Honestly, I didn’t find this Lock in to be very strong. In fact, I picked it by finding the quarter point of the story. There was no debate. No decision she had to make entering into Act II.

It was there. Just subtle.

At the start of Act II, Sophie starts her classes. She meets Archer, the love interest. So the Break into Two was a bit stronger, which helped me find the end of Act I.

But you know what? It didn’t matter. While reading, I didn’t miss it. Sophie’s character and humor made up for it. I didn’t care.


If the Act I climax was a bit weak, the midpoint more than made up for it.

Returning to her dorm, Sophie finds a witch murdered in the tub, and the evidence points to her roommate, who is a vampire. From here on out, the story can’t help but be more tense.


I’m going to be vague so as not to give away anything.

Sophie learns the hidden truth about herself and her dad. She realizes who has infiltrated the campus; and learns her frenemy, Elodie, is in danger. Sophie runs to be the hero and fight the bad guy.

Third Act Twists: (Read no further because there will be spoilers.)

Rachel Hawkins had a superb Act III.

Reveal after reveal – many of which could be called twists.

But the biggest surprise for me was learning that Archer, who Sophie has now fallen hopelessly in love with, holds the mark of the “Eye”, the organization trying to kill witches. And of course she figures this out during the first kiss.

Rachel Hawkins got many things right with this story. Read Plot Busters (2) Tips from HEX HALL

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Power, Purpose, and Proportion of your Midpoint.

“The big twist!”  “The big reveal!”

I love finding that moment in the middle of a book. I look for it. If the midpoint scene does everything it is supposed to do, I’m well on my way to being a huge fan. (Okay, along with things like voice, character, and stakes – important stuff like that.)

Possible Midpoint scenes: (Just a few.)

  • Secrets revealed.
  • A new bad guy steps into the scene and the one we thought was the villain takes second place.
  • A murder.
  • A major clue found.
  • A couple makes their first real connection – as in a kiss or almost kiss.
  • The main character makes an important decision.
  • The main character experiences a false win. (The reader sees disaster in the near future.) Or a false loss.
  • True relationships revealed.
  • A big fight and the main love interest or best friend disappears for a bit.


  • The scene should have an emotional impact on your character; and hopefully, your reader. You want your reader to invest even more in your character. If the midpoint moves the storyline forward but not the internal storyline then something is missing.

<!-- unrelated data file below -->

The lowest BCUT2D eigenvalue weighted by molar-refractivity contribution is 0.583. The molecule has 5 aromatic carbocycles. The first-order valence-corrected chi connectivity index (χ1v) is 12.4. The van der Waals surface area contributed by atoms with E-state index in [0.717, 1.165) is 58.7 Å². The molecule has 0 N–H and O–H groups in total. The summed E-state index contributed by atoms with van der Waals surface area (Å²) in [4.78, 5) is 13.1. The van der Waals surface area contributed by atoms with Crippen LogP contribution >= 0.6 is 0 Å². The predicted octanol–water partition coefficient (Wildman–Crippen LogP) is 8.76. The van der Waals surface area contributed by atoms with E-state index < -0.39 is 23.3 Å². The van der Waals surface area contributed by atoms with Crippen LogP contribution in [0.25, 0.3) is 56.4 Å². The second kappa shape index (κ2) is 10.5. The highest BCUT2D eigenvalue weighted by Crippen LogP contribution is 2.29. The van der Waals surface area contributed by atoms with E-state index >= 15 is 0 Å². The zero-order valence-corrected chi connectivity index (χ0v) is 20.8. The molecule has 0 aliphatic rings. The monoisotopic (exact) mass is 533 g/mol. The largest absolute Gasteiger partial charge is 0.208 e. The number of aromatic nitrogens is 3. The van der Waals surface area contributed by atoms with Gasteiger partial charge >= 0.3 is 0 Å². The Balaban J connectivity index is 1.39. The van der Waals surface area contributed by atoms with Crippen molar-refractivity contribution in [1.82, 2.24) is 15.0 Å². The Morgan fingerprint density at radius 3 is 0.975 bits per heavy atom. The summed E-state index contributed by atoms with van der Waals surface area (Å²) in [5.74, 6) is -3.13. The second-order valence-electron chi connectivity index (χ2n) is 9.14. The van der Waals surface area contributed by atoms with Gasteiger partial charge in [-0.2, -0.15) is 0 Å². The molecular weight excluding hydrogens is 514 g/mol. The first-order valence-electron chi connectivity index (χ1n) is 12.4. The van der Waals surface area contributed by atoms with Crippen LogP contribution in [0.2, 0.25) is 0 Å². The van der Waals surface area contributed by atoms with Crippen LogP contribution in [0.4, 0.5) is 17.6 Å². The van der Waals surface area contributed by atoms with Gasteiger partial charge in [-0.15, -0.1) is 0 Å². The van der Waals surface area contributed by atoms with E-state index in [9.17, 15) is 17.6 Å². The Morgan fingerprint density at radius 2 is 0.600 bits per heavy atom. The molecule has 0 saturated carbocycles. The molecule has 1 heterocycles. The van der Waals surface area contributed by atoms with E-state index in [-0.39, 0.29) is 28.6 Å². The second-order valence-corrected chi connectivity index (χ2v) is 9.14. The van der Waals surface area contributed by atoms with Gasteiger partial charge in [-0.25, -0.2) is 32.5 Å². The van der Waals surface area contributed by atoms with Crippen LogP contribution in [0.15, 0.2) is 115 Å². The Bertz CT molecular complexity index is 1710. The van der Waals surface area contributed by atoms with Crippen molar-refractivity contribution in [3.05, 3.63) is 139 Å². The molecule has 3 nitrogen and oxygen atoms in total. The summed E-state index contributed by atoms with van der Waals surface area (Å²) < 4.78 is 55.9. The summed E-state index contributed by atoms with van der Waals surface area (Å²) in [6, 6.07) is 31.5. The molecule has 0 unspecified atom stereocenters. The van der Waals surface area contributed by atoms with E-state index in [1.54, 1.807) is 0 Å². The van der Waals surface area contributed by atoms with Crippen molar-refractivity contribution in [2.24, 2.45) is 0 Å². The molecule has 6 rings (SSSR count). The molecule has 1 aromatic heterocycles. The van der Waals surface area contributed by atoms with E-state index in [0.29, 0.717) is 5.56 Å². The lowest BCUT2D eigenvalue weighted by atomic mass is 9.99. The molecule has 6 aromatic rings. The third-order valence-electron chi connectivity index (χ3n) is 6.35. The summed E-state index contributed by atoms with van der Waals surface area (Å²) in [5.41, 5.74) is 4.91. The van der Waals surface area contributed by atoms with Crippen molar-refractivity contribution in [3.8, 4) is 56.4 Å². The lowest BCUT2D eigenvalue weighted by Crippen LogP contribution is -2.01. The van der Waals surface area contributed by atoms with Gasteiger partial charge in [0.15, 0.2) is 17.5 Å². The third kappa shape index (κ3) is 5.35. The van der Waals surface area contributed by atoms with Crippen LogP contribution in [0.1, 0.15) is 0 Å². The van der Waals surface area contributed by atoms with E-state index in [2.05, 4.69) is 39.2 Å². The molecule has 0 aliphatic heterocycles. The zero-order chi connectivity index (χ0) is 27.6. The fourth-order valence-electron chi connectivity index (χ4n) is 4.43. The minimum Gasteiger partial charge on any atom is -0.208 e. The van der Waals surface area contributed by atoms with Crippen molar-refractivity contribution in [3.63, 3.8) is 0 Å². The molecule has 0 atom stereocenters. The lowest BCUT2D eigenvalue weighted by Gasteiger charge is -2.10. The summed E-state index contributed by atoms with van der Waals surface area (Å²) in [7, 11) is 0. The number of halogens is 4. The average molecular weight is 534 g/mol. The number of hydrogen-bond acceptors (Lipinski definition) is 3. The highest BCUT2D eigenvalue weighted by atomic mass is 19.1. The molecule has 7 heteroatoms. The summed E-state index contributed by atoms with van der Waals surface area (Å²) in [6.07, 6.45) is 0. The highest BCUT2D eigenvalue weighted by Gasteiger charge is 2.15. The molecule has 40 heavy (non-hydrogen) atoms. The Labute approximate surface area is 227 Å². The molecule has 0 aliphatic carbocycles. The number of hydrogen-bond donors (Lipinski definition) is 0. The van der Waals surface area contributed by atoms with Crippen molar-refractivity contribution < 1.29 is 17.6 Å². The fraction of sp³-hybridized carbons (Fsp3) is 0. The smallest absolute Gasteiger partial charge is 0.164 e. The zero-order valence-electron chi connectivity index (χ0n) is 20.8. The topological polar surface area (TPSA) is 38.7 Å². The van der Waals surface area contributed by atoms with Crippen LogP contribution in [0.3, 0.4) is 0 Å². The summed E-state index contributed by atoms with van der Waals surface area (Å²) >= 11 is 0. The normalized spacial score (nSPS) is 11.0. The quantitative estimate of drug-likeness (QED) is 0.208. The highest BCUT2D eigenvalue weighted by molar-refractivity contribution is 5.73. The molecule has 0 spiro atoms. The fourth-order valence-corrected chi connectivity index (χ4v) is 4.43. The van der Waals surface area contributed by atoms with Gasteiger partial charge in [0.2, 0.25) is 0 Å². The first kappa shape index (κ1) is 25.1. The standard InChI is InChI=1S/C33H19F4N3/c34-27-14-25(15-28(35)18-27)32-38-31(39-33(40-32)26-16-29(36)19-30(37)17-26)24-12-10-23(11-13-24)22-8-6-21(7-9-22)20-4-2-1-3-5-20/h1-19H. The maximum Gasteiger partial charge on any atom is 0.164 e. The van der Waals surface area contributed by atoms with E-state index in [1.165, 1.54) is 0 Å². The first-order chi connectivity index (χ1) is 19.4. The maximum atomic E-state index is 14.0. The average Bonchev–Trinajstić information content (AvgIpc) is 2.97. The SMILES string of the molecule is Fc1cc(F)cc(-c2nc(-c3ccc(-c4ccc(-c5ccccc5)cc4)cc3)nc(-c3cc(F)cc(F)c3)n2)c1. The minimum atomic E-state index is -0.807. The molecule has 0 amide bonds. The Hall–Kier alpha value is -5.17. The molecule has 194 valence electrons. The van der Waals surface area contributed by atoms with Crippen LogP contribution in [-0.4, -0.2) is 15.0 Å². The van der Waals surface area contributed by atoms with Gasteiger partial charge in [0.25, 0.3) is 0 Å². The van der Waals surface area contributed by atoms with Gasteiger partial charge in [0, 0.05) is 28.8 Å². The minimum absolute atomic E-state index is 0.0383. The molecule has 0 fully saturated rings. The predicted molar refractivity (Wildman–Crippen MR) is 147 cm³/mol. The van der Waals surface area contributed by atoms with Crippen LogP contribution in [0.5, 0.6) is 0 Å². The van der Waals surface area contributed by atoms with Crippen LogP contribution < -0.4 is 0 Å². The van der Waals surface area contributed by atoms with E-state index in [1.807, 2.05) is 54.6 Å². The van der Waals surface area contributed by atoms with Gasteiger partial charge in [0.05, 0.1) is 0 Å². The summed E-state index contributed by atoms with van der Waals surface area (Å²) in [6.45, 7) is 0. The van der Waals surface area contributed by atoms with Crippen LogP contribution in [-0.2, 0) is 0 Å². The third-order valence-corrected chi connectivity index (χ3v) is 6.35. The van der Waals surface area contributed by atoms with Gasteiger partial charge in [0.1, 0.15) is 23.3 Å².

• The scene could move the plot in a new direction. Likewise, it’s about impossible for the main character to be affected emotionally without something big happening. The outer and inner arc are too connected.
  • The readers should gasp or open their eyes a bit wider after reading the scene. I love a book, where I hit the middle, and instead of yawning, I grip the edges and race to the end.
  • Power to convince the reader to pass the book on to a friend, write a review, and spread the word at this awesome book they just read.


  • The scene should not just be thrown in there because you read a craft book that said, “something big needs to happen in the middle of your story”. That would make it feel contrived. If you plan ahead, you can foreshadow and plant clues so that the midpoint scene feels organic to your story.
  • Because of the scene, the character should have to make new decisions, learn new skills or put skills learned to the test, and learn new emotional truths – all to be used in the rest of the story.
  • To keep your readers from falling asleep or choosing another book from the TBR pile.


  • And of course, plan the Midpoint scene so it’s in proportion to your story. A big moment in a quieter character-driven story would be small in a big thriller. And vice versa.
  • Make sure the scene is in line with how you’ve presented and developed your characters.

So, there you go. Now that you’ve got the goods on the Midpoint, all you have to do is worry about the easy stuff like voice, 3D characters, and theme.

What’s your favorite Midpoint scene? Do you put any thought into it when writing or does it happen naturally?